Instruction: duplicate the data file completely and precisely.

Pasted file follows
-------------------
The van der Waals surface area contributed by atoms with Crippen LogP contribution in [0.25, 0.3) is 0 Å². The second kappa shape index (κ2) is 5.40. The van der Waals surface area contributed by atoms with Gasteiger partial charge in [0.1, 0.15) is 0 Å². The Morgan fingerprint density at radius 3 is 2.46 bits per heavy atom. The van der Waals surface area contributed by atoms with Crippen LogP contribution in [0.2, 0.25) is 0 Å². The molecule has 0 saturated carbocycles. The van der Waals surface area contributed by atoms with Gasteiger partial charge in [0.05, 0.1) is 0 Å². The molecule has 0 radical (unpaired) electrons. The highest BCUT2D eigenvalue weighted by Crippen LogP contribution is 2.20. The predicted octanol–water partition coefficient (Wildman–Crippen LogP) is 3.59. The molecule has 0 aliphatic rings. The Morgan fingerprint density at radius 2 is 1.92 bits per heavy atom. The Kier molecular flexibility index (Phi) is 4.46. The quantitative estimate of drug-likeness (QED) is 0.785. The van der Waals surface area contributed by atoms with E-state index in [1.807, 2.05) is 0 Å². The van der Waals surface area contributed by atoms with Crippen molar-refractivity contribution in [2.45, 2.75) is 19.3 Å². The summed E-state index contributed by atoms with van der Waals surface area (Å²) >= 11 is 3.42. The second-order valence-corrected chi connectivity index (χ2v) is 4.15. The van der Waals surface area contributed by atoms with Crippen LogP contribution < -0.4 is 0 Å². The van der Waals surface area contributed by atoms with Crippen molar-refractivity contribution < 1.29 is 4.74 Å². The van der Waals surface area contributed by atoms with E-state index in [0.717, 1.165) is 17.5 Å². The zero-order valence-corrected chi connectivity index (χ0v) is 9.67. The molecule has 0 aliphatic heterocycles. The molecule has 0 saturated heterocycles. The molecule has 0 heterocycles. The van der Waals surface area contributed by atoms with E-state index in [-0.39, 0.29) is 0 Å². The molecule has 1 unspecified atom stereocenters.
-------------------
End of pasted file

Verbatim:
The van der Waals surface area contributed by atoms with Crippen LogP contribution in [0.25, 0.3) is 0 Å². The second kappa shape index (κ2) is 5.40. The van der Waals surface area contributed by atoms with Gasteiger partial charge in [0.1, 0.15) is 0 Å². The Morgan fingerprint density at radius 3 is 2.46 bits per heavy atom. The van der Waals surface area contributed by atoms with Crippen LogP contribution in [0.2, 0.25) is 0 Å². The molecule has 0 saturated carbocycles. The van der Waals surface area contributed by atoms with Gasteiger partial charge in [0.05, 0.1) is 0 Å². The molecule has 0 radical (unpaired) electrons. The highest BCUT2D eigenvalue weighted by Crippen LogP contribution is 2.20. The predicted octanol–water partition coefficient (Wildman–Crippen LogP) is 3.59. The molecule has 0 aliphatic rings. The Morgan fingerprint density at radius 2 is 1.92 bits per heavy atom. The Kier molecular flexibility index (Phi) is 4.46. The quantitative estimate of drug-likeness (QED) is 0.785. The van der Waals surface area contributed by atoms with E-state index in [1.807, 2.05) is 0 Å². The van der Waals surface area contributed by atoms with Crippen molar-refractivity contribution in [2.45, 2.75) is 19.3 Å². The summed E-state index contributed by atoms with van der Waals surface area (Å²) >= 11 is 3.42. The second-order valence-corrected chi connectivity index (χ2v) is 4.15. The van der Waals surface area contributed by atoms with Crippen LogP contribution < -0.4 is 0 Å². The van der Waals surface area contributed by atoms with Crippen molar-refractivity contribution < 1.29 is 4.74 Å². The van der Waals surface area contributed by atoms with E-state index in [0.717, 1.165) is 17.5 Å². The zero-order valence-corrected chi connectivity index (χ0v) is 9.67. The molecule has 0 aliphatic heterocycles. The molecule has 0 saturated heterocycles. The molecule has 0 heterocycles. The van der Waals surface area contributed by atoms with E-state index in [-0.39, 0.29) is 0 Å². The molecule has 1 unspecified atom stereocenters.